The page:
A drum major for justice is a leader who breaks down barriers that restrict access to justice and creates new inroads to freedom. Attorney Melanie Bates is a drum major for justice who has committed her life’s work to effecting social change. Bates is a Policy & Communications Associate with the American Civil Liberties Union (ACLU) of the Nation’s Capital. Early in her life, Bates recognized the important leadership role of lawyers and decided to unleash the transformative power within her hands to create change. Her dream was to become a lawyer in order to ensure that every person, regardless of socioeconomic status, has equal access to quality legal representation. Each day, she makes her dream a reality through her exercise of leadership and service in the community.
Melanie Bates provides 3 leadership lessons for becoming a drum major for justice:
1) Make a commitment to effect change
The emergence of the pipeline to prison and impact of mass incarceration are evidence of a National crisis. The United States of America has the highest rate of incarceration in the world with over 2 million people in prison and 65 million people with a criminal record. Bates has made a commitment to dismantle this pipeline. She believes that poverty, lack of education, and other social issues should not feed the pipeline to prison. Instead, other alternatives should be available which support access to education, social mobility and community development. Through her consistent advocacy, she seeks to eradicate the factors that force many low-income people to become a part of this tangled web of mass incarceration and the legal system more broadly.
Bates recognizes that in response to social injustices, there is a beckoning call for leaders to take a stand for justice. Bates defines leadership as taking charge to effectuate change. “Leaders empower those who support them. They provide the necessary resources and support to achieve a common goal. Leadership takes patience, humbleness, and a willingness to keep fighting – no matter what,” according to Bates. This definition of leadership focuses on the power to influence the lives of others and challenges lawyers to exercise this power by advancing social change.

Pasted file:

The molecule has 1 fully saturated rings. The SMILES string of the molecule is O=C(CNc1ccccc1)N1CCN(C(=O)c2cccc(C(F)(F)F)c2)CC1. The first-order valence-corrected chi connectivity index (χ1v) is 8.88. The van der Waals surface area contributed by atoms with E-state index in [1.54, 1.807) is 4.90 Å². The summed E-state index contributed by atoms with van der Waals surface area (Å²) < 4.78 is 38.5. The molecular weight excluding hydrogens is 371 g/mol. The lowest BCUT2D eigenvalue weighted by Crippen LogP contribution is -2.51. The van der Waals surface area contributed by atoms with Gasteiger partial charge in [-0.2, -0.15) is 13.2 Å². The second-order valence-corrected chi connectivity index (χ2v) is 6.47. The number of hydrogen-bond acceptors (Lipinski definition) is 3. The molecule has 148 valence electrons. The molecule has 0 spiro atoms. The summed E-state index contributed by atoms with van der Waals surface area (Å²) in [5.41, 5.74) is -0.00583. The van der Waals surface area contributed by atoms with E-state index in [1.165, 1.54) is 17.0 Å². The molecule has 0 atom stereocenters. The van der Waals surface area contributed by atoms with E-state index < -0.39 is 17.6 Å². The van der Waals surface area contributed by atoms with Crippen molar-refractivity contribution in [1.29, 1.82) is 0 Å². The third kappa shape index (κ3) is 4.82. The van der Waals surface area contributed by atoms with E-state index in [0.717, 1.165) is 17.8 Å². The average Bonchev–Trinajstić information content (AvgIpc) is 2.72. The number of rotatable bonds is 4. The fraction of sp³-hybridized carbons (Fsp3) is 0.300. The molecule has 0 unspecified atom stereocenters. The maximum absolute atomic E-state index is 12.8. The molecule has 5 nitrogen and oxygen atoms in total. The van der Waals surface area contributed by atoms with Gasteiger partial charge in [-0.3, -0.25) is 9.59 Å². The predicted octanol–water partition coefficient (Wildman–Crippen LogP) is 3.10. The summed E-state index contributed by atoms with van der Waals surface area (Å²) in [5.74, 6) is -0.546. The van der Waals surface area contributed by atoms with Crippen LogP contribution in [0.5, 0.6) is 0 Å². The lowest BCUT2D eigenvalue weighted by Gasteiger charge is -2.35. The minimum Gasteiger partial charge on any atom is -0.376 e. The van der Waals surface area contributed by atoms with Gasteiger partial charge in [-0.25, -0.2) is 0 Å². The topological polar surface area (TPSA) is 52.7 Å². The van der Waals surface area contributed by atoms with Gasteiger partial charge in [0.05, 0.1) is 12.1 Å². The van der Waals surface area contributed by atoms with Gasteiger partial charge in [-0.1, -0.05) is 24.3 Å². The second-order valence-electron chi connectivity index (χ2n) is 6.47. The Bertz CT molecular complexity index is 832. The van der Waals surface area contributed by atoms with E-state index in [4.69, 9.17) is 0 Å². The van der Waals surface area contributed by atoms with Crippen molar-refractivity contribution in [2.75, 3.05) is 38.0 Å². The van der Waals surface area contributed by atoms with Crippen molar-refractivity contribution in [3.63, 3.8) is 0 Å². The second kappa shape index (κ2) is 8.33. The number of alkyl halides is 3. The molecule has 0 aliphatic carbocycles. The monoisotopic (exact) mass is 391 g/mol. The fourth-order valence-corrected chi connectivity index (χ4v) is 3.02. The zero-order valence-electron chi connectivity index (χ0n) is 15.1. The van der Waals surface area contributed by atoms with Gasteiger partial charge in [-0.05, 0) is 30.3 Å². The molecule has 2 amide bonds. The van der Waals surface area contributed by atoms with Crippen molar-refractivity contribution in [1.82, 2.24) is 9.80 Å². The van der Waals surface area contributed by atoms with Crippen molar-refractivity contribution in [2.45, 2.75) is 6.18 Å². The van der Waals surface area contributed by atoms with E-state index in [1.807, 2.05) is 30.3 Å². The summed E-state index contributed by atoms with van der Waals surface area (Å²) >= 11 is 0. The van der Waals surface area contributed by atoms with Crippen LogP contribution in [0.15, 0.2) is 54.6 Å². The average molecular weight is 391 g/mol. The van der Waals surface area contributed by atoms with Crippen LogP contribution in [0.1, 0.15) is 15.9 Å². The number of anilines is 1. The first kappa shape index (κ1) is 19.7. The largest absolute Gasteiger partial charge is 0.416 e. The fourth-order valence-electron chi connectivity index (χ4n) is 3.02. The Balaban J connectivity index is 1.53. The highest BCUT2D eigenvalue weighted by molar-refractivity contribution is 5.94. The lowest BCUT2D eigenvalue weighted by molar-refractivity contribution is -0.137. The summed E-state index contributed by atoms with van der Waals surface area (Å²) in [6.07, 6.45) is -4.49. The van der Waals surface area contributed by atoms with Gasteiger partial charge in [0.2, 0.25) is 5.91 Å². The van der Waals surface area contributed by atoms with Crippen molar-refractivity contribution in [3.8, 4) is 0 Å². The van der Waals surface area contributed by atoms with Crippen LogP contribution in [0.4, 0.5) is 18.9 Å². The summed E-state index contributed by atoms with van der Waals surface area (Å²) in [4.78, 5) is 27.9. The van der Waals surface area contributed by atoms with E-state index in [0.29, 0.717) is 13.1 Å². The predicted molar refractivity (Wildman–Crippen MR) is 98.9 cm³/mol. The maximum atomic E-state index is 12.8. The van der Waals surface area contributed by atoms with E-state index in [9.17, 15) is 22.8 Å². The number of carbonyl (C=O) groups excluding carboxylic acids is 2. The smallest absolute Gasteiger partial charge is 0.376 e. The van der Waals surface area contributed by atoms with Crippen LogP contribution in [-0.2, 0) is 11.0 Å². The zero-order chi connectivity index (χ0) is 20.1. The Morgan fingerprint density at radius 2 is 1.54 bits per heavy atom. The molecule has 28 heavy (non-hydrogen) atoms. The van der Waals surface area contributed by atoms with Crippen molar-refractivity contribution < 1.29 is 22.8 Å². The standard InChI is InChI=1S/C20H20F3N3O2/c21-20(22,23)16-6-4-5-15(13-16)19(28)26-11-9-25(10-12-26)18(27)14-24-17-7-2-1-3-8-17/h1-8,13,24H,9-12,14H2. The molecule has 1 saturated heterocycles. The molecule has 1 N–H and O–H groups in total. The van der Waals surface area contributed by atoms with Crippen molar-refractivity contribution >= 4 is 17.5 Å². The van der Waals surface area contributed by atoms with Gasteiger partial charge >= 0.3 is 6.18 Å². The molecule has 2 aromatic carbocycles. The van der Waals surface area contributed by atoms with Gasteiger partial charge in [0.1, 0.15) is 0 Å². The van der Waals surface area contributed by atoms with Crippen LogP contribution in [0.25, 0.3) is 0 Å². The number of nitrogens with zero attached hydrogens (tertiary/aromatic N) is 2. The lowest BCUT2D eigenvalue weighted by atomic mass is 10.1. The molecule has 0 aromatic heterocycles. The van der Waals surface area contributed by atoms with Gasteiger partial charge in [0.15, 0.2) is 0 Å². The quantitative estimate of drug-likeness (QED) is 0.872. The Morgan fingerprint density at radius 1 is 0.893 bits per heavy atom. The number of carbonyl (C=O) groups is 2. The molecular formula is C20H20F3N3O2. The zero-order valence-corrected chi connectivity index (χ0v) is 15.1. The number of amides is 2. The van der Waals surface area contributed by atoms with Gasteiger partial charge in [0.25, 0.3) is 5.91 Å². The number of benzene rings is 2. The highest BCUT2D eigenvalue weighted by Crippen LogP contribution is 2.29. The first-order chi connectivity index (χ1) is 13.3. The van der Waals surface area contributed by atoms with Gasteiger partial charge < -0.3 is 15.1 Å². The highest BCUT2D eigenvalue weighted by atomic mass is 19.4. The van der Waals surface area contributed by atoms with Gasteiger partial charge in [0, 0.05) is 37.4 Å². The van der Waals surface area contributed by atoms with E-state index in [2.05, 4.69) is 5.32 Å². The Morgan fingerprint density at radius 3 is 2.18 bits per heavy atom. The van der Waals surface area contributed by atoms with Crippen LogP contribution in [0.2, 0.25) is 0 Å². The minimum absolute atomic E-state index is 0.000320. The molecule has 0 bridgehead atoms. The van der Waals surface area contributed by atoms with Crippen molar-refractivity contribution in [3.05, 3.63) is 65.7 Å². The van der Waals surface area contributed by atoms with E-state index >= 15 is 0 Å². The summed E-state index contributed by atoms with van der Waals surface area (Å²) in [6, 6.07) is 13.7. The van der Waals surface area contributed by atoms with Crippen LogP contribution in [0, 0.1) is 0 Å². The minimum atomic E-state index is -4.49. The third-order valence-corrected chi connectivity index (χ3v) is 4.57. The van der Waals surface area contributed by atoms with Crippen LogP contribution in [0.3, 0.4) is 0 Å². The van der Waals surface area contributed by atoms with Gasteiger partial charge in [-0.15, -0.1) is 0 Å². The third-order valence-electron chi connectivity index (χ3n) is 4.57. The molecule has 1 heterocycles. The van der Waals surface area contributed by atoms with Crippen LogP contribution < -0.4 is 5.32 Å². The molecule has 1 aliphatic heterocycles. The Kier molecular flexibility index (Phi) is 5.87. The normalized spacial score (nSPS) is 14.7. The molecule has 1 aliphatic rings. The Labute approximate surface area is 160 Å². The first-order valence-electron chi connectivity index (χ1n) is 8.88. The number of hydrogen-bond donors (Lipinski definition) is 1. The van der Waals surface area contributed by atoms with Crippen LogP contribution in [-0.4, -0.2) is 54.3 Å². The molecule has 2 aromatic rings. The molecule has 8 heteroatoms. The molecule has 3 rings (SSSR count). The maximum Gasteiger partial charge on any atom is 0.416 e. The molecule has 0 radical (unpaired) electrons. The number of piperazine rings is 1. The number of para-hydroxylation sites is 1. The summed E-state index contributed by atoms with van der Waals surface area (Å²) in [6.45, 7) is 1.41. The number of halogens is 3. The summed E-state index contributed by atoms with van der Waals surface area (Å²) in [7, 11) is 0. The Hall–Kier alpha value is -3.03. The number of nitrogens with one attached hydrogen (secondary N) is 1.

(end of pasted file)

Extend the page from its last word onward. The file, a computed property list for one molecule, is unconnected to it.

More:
2) Take risks by being authentic
Bates’ leadership philosophy is inspired by a quote from a fellow colleague who participated in the 2014 New Leaders Council Institute, District of Columbia Chapter. “Great leaders take risks to share who they are, and in doing so, make a more meaningful connection with the people who support them.” These words gave Bates the courage to share her personal story without reservation. Bates believes that when a leader exemplifies this type of authenticity they are able to develop a deep connection with those who support them. Bates stated: “trust and confidence emerges when you connect with others, making it easier to accomplish your shared purpose.” This is a model of participatory leadership by which each person plays a vital role in advancing a shared vision of justice.
3) Model the way
Leadership is evidenced by action. Bates gives very practical advice and simple steps for exercising leadership. The first step is to get involved in the issues you are passionate about. Volunteer to be a part of a service project or join a professional association. Remember, it is tempting to wait to be asked before getting involved however leadership requires initiative and engagement.
Another key step is seeking opportunities to develop your leadership skills. Bates supports young female lawyers in developing their leadership skills. She currently serves as President of the Greater Washington Area Chapter, Women Lawyers Division, National Bar Association (GWAC). GWAC is the premier organization for African-American women attorneys in the District of Columbia. They provide educational programs, conduct community service projects, and hold networking events, among a host of other things. Bates wisely stated: “being active in a bar association is an excellent way to become involved in your local legal community, as well as develop your leadership skills.”
We are the ones, we have been waiting for. Attorney Melanie Bates challenges each us to take action and leave the world a better place than how you found it. Changing the world may seem like an impossible feat however her advice is simple- start where you are. “Help someone. Hold the door. Give someone a ride. Buy someone lunch. Represent a litigant pro bono. No matter how small the task, a collective effort will make a tremendous impact on the lives of others.”
The views expressed here are Melanie Bates’ own.
Dr. Artika R. Tyner is an assistant professor at the University of St. Thomas College of Education, Leadership, and Counseling.